Part new school polished style, confidence and swagger, part old school soul and gritty, lyric-driven storytelling. A renegade of Cleveland’s indie hip-hop scene, Esquire Mackentyre aka ESQ flows effortlessly between spitting over blues-drenched back tracks to spacey electro beats that pick up where N.E.R.D. left off.

Signals Midwest

Born out of Cleveland, Ohio, Signals Midwest has been gaining non-stop momentum for transcending the pop-punk realm with their sophomore effort, Latitudes & Longitudes. It’s not just their knack for writing unforgettable riffs, what knocks you out is the uncommonly personal lyrics that made Latitudes & Longitudes one of the most powerful albums of the year.

 

INTERVIEW: Legendary DJ Rob Sherwood to Spin for Bal Ingenieux

Written by Nicole Delamotte.

An interview with Rob Sherwood, the original king pin of Cleveland nightlife and DJ at IngenuityFest's Bal Ingenieux fundraiser.

“This is the first time I’ve had the opportunity to play every genre I’ve ever played all in one night. I really am excited about that. I keep telling people the coolest thing about what I’m going to do here is that it’s going to be everything. And I don’t think I’ve ever had a gig where I could do that.”

Rob Sherwood is learning back on the plush red stairs of a room tucked away in the Halcyon Lodge; a glare reflects off his glasses as he angles his camera phone, one eye squinted with a furrowed brow that reminds anyone in his presence: he is a man of his craft. He snaps photos of the room he’ll be DJing in for Bal Ingenieux to send to Ben Sota, artistic director of the folk art acrobatic troupe Zany Umbrella Circus, who he plans to collaborate with for a mix of sound and visuals at the fundraiser.

Sitting feet away from pillars that connect ceiling to stairs, the space mirrors Sherwood’s stories of spinning at the hot spots like Aquilon that made him a legend of Cleveland nightlife. “There was a 19-piece big band, old people in tuxedos and hipsters dressed to the nines until the freight elevator doors opened and the kids poured in,” he says. “It was the coolest mix.” He speaks with the most affection about the alternative scene that was the Nine of Clubs but even when recounting one of his most decadent residencies, U4IA, he remarks, “It was a time everyone could do their own thing and not step on anyone’s toes. That was every club I did. It was just really inclusive; people came to look at freaky but not to pick on it, or make fun of it, or cause trouble.”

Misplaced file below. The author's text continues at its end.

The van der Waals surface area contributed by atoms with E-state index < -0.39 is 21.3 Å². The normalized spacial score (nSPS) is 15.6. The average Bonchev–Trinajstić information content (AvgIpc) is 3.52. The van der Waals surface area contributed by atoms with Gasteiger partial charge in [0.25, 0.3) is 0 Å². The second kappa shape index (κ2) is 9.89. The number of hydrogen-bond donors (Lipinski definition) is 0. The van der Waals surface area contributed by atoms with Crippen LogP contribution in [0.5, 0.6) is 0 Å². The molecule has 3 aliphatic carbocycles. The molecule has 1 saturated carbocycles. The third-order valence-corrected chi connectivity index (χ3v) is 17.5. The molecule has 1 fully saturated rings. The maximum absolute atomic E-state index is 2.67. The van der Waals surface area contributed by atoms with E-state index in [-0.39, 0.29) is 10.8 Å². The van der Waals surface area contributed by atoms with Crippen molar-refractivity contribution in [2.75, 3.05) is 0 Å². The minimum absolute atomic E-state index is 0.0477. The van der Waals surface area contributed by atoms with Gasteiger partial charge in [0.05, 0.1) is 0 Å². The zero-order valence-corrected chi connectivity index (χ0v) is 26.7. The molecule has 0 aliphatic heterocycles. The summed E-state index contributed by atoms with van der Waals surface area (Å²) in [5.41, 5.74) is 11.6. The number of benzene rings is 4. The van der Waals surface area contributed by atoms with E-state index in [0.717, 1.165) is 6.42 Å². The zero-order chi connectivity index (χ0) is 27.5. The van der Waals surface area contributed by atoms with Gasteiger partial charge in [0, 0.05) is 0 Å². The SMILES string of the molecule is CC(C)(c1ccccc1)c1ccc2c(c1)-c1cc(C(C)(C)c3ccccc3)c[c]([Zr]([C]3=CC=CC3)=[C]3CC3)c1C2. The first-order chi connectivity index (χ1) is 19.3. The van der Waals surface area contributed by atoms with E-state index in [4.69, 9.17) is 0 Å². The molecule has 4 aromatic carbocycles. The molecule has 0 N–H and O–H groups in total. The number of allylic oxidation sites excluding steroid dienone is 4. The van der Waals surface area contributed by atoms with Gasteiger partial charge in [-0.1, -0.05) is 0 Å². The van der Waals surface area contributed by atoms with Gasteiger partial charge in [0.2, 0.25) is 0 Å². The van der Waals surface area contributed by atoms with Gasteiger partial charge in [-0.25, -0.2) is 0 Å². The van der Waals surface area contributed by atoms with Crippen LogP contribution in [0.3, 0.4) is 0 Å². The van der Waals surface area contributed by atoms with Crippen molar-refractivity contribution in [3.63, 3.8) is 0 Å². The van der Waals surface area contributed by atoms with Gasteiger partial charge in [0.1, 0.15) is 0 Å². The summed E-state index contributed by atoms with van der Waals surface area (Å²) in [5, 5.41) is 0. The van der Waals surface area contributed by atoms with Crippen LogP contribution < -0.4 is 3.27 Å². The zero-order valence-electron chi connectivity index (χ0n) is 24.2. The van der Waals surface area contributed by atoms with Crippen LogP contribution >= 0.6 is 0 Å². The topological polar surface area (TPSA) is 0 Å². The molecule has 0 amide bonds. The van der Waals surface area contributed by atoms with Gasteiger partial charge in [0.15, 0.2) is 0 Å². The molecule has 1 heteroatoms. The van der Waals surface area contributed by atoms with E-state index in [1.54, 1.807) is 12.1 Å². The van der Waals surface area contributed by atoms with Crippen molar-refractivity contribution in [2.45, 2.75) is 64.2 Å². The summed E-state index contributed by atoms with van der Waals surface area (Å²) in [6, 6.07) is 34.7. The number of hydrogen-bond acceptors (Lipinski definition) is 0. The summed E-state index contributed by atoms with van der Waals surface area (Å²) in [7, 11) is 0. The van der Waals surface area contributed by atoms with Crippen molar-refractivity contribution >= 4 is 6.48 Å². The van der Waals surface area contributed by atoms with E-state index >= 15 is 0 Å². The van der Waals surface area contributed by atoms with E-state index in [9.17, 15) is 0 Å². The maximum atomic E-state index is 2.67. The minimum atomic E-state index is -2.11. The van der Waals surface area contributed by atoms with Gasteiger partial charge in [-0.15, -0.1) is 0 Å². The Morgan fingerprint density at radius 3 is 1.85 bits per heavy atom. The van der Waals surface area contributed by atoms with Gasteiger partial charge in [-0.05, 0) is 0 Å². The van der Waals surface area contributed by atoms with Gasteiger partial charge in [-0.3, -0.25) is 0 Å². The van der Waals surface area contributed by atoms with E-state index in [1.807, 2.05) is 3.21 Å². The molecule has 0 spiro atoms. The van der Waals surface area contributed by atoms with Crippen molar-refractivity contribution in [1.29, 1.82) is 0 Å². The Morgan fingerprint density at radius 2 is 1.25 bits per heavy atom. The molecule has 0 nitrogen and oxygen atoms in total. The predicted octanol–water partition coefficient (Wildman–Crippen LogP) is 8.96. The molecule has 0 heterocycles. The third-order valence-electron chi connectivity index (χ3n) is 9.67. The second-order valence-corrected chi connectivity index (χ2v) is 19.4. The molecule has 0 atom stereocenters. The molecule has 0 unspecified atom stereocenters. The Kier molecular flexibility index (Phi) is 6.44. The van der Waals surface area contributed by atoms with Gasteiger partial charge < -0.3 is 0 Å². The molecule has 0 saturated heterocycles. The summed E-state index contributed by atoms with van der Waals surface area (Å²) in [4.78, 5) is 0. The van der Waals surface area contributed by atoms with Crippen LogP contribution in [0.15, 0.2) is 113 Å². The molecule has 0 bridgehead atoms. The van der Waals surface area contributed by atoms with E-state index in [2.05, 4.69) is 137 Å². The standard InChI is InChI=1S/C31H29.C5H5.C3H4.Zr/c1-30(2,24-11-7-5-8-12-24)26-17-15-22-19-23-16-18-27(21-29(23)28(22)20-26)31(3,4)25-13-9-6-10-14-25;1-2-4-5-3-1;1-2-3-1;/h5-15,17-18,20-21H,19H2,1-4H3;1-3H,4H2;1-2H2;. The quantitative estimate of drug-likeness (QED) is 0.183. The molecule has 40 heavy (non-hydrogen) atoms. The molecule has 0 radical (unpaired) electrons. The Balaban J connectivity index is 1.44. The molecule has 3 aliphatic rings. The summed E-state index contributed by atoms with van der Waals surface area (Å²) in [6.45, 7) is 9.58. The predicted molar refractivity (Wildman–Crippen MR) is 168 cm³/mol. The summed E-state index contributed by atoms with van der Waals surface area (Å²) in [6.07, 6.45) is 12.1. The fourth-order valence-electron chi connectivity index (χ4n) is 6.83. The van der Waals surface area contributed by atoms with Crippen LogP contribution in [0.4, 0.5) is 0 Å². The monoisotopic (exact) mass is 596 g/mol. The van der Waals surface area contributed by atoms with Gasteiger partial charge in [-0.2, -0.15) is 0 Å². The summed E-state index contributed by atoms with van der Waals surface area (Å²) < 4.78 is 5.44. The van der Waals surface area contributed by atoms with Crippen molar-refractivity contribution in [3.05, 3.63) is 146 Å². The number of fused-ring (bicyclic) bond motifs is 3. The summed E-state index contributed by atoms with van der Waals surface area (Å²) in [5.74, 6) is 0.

“That was every club I did.. people came to look at freaky but not to pick on it, or make fun of it, or cause trouble."

It’s in the midst of relaying his memories of throwing the city’s first raves and the excess, lavish and luxury that his face breaks into a coy half-smile and he says, “But the people who came to support me on a funky Tuesday night were ten times as cool as the people who came to the Saturday night party that was the big thing.” If the Kokoon Arts Club that Bal Ingenieux is inspired by marked a turn-of-the-century bohemian art community, Sherwood may have been their reincarnated hero of the new wave underground.

Sherwood left to pursue his career in New York and will tell you with a laugh that he came back to Cleveland on accident. “I went to New York and lived every single DJ dream I ever had,” he recalls, “All of my heroes were coming out of the studio at night saying, ‘I just cut a disc, I want you to play it’ – my heroes. Not just some guys, my DJ and producer heroes. Every club I ever dreamed of wanting to work at, I worked at.”

If the Kokoon Arts Club that Bal Ingenieux is inspired by marked a turn-of-the-century bohemian art community, Sherwood may have been their reincarnated hero of the new-wave underground.

Even for someone who made a name for himself in a culture based on breaking rules, in true DJ form Sherwood’s greatest excitement about Bal Ingenieux is having no restrictions, no rules or style guidelines to what he has to play. “This is the first time I’ve had the opportunity to play every genre I’ve ever played all in one night. I really am excited about that. I keep telling people the coolest thing about what I’m going to do here is that it’s going to be everything. And I don’t think I’ve ever had a gig where I could do that.”

Rob Sherwood DJs Bal Ingenieux, May 4 at the Halcyon Lodge, from 9:30 P.M. until 1 A.M.